The Senate should be elected and made effective to represent and strengthen the provincial and regional voices in Ottawa
Written by: Jeffrey Ram, Toronto, Canada, September 1, 2020
The Senate came into existence in 1867, when the Parliament of the United Kingdom passed the British North America Act 1867 (BNA Act), and united the Province of Canada, which was separated into Quebec and Ontario with Nova Scotia and New Brunswick into a single federation, the dominion of Canada.
The Canadian parliament was based on the British Parliament model, and the Senate was modeled after the British House of Lords. The Senate was intentionally made an appointed house to ensure that it does not become too powerful and obstruct the House of Commons' will.
The Canadian House of Lords, called the Senate, is criticized for the patronage appointment of the wealthy political supporters and fundraisers by a grateful Prime Minister. Some Canadians consider Senate the biggest PORK BARREL globally and think that PATRONAGE APPOINTEES should not have privilege and entitlement to positions of power and authority in a democratic society like Canada.
The Senate membership comes with generous pay, allowances, benefits, and pension. Therefore, some Canadians think that the tax dollars spent on the Senate should be invested in the well-being of Canada's children and youth. The Senate was allocated $114 million in the Canadian budget for the 2019-2020 fiscal year. This amount included senator salaries, senator allowances, and administrative costs.
The unelected members of this second chamber of parliament do not play any significant role. Some of them carry on their political, organizational, and fundraising activities for the ruling party at the taxpayers' expense. Some others carry on their private business. Consequently, many groups have been raising demands for an elected and effective Senate to represent and strengthen the provincial and regional voices in Ottawa. They also want a term limit for senators. Their voices should be heard.
In the 1960s, the Senate reform discussion started along with the Quiet Revolution and the Western alienation. The first change to the Senate came in 1965 with a mandatory retirement age of 75. Earlier, the Senate appointments were for life.
In the 1970s, the emphasis was on increased provincial involvement in the senators' appointments. "Since the '70s, there have been at least 28 major proposals for constitutional Senate reform, and all have failed, including the 1987 Meech Lake Accord, and the 1992 Charlottetown Accord." (Wikipedia)
In the 1980s, proposals were put forward to elect senators. Alberta's premier, Don Getty, proposed Triple-E Senate- an elected body with effective powers and equal representation from the provinces. In 1982 the Senate was given a qualified veto over certain constitutional amendments.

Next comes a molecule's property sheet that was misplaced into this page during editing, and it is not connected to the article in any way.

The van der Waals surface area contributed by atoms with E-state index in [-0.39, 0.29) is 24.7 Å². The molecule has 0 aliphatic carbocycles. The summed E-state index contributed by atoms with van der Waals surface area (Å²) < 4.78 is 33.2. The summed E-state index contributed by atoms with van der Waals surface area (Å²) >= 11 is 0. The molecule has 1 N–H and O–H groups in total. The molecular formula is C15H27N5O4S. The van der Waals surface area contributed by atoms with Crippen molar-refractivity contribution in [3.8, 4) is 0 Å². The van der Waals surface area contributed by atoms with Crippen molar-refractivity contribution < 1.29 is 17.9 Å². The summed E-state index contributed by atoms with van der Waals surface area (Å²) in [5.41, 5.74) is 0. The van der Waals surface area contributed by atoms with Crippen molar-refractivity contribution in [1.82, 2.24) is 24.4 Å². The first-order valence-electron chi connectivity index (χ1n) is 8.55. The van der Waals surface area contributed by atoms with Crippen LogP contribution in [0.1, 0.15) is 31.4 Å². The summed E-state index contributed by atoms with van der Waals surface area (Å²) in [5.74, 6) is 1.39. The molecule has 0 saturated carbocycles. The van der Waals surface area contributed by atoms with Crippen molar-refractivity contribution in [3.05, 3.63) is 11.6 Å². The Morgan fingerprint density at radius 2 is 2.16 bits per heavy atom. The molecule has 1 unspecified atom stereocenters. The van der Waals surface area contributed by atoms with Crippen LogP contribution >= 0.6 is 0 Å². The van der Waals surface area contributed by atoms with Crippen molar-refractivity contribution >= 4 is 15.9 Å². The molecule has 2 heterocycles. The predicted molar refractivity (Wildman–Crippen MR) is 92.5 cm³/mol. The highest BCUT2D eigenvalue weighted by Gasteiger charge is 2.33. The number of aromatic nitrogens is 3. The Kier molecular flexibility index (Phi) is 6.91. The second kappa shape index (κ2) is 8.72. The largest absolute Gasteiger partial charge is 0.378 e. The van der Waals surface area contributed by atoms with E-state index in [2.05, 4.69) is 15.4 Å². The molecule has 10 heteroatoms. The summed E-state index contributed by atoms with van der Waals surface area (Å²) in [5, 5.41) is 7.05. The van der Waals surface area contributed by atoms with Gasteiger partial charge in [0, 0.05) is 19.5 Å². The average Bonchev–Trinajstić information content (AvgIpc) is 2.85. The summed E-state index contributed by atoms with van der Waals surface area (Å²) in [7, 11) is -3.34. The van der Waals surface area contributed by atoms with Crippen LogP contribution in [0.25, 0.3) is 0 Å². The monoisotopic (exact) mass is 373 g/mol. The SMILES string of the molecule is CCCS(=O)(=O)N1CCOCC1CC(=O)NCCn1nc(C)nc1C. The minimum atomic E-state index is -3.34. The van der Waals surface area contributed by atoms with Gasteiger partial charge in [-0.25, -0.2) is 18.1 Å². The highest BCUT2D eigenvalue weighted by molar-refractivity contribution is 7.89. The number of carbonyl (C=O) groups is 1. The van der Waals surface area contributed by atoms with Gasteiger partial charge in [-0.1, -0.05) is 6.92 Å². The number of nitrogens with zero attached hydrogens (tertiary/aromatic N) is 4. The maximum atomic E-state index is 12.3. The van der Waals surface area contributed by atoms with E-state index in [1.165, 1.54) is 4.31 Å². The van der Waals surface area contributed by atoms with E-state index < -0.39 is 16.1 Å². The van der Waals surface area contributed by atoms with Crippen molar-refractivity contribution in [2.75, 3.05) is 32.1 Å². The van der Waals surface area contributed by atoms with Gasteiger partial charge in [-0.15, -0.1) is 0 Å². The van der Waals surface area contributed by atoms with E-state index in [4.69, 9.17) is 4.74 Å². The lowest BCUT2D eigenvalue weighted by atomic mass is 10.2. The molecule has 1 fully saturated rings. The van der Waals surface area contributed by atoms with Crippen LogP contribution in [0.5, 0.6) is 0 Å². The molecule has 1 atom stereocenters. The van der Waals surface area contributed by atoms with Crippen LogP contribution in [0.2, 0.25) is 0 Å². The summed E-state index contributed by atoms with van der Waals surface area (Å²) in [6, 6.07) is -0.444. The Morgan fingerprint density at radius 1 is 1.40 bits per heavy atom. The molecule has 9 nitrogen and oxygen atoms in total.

Various prime ministers realized the need for reforms in the Senate but were unsuccessful in their efforts. Proposals to make the Senate more representative of regional interests were introduced by the Liberal government in 1978 but received little support. The Meech Lake Accord of 1987 and The Charlottetown Accord of 1992 initiated by Prime Minister Mulroney included some Senate reforms but failed to get the required support from provinces.
Prime Minister Stephen Harper proposed to limit new senators to eight-year terms and to have a consultative election process. However, the Supreme Court of Canada ruled that such reforms would require constitutional amendments, approved by at least seven provinces representing 50 percent of the population. It added that the abolition of the Senate would require the unanimous consent of all ten provinces. Consequently, Harper dropped the Senate reform idea.
An appointed upper house with a legal absolute on legislation is inconsistent with democratic values. So, from time to time, voices are raised for the Senate reform, but it is not considered urgent.
In an attempt to make the Senate less partisan without the constitutional amendment, in 2014, Liberal leader Justin Trudeau dissolved the senators' Liberal caucus and, as prime minister in 2016, created the Independent Advisory Board for Senate Appointments.
Maybe Robert MacGregor Dawson rightly prophesied, "The Senate will in all likelihood continue to exist as at present constituted for many years to come, not from any high esteem in which it is held, but largely because of its undoubted convenience to the dominant political party and the general indifference of the Canadian people." (Colombo, 1974) p.142
Prime Minister Justin Trudeau has promised to reform the political system, but he will also need the required provincial support. In the current form, the senate is a useless load on the taxpayers. It should either be made useful as the provinces' voice in Ottawa, or it should be abolished. Canadians are urged to think and discuss these issues and share their views and concerns by lobbying for the Senate reforms. Canadians do not have to wait for another century for the needed reforms.
Blessing: May God Bless You, Your Family and Friends, and Make You A Blessing to Others.
Wikipedia < https://en.wikipedia.org/wiki/Senate_of_Canada>
John Robert Colombo, Ed. Colombo's Canadian Quotations (Edmonton, Alberta: Hurtig Publishers, 1974)
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